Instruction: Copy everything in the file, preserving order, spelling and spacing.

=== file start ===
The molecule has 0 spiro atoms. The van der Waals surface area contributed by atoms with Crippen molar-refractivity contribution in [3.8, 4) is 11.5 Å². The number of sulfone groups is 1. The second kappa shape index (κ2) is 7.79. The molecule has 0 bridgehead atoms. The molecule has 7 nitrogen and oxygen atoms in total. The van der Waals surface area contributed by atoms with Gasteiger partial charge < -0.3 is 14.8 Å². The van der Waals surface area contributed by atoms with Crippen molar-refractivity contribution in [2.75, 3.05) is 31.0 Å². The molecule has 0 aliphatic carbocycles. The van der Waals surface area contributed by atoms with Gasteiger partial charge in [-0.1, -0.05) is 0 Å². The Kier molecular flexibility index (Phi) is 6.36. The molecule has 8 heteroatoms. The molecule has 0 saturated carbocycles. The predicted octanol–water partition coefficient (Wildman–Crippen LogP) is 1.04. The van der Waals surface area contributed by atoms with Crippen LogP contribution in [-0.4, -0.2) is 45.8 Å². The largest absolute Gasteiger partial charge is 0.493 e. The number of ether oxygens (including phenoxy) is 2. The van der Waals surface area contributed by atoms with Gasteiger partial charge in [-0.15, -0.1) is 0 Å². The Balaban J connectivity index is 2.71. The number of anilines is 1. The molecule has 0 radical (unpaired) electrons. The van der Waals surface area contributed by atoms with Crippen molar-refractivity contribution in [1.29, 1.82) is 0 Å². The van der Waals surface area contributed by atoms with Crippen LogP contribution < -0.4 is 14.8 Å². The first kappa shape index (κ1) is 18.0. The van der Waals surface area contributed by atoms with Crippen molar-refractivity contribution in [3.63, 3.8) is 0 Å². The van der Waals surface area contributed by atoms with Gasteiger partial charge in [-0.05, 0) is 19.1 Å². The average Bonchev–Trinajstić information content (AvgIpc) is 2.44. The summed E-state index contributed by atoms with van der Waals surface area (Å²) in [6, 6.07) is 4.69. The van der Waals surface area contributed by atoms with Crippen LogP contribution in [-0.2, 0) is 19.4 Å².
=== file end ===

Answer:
The molecule has 0 spiro atoms. The van der Waals surface area contributed by atoms with Crippen molar-refractivity contribution in [3.8, 4) is 11.5 Å². The number of sulfone groups is 1. The second kappa shape index (κ2) is 7.79. The molecule has 0 bridgehead atoms. The molecule has 7 nitrogen and oxygen atoms in total. The van der Waals surface area contributed by atoms with Gasteiger partial charge < -0.3 is 14.8 Å². The van der Waals surface area contributed by atoms with Crippen molar-refractivity contribution in [2.75, 3.05) is 31.0 Å². The molecule has 0 aliphatic carbocycles. The van der Waals surface area contributed by atoms with Gasteiger partial charge in [-0.1, -0.05) is 0 Å². The Kier molecular flexibility index (Phi) is 6.36. The molecule has 8 heteroatoms. The molecule has 0 saturated carbocycles. The predicted octanol–water partition coefficient (Wildman–Crippen LogP) is 1.04. The van der Waals surface area contributed by atoms with Crippen LogP contribution in [-0.4, -0.2) is 45.8 Å². The largest absolute Gasteiger partial charge is 0.493 e. The number of ether oxygens (including phenoxy) is 2. The van der Waals surface area contributed by atoms with Gasteiger partial charge in [-0.15, -0.1) is 0 Å². The Balaban J connectivity index is 2.71. The number of anilines is 1. The molecule has 0 radical (unpaired) electrons. The van der Waals surface area contributed by atoms with Crippen molar-refractivity contribution in [1.29, 1.82) is 0 Å². The van der Waals surface area contributed by atoms with Crippen LogP contribution < -0.4 is 14.8 Å². The first kappa shape index (κ1) is 18.0. The van der Waals surface area contributed by atoms with Crippen molar-refractivity contribution in [3.63, 3.8) is 0 Å². The van der Waals surface area contributed by atoms with Gasteiger partial charge in [-0.05, 0) is 19.1 Å². The average Bonchev–Trinajstić information content (AvgIpc) is 2.44. The summed E-state index contributed by atoms with van der Waals surface area (Å²) in [6, 6.07) is 4.69. The van der Waals surface area contributed by atoms with Crippen LogP contribution in [-0.2, 0) is 19.4 Å².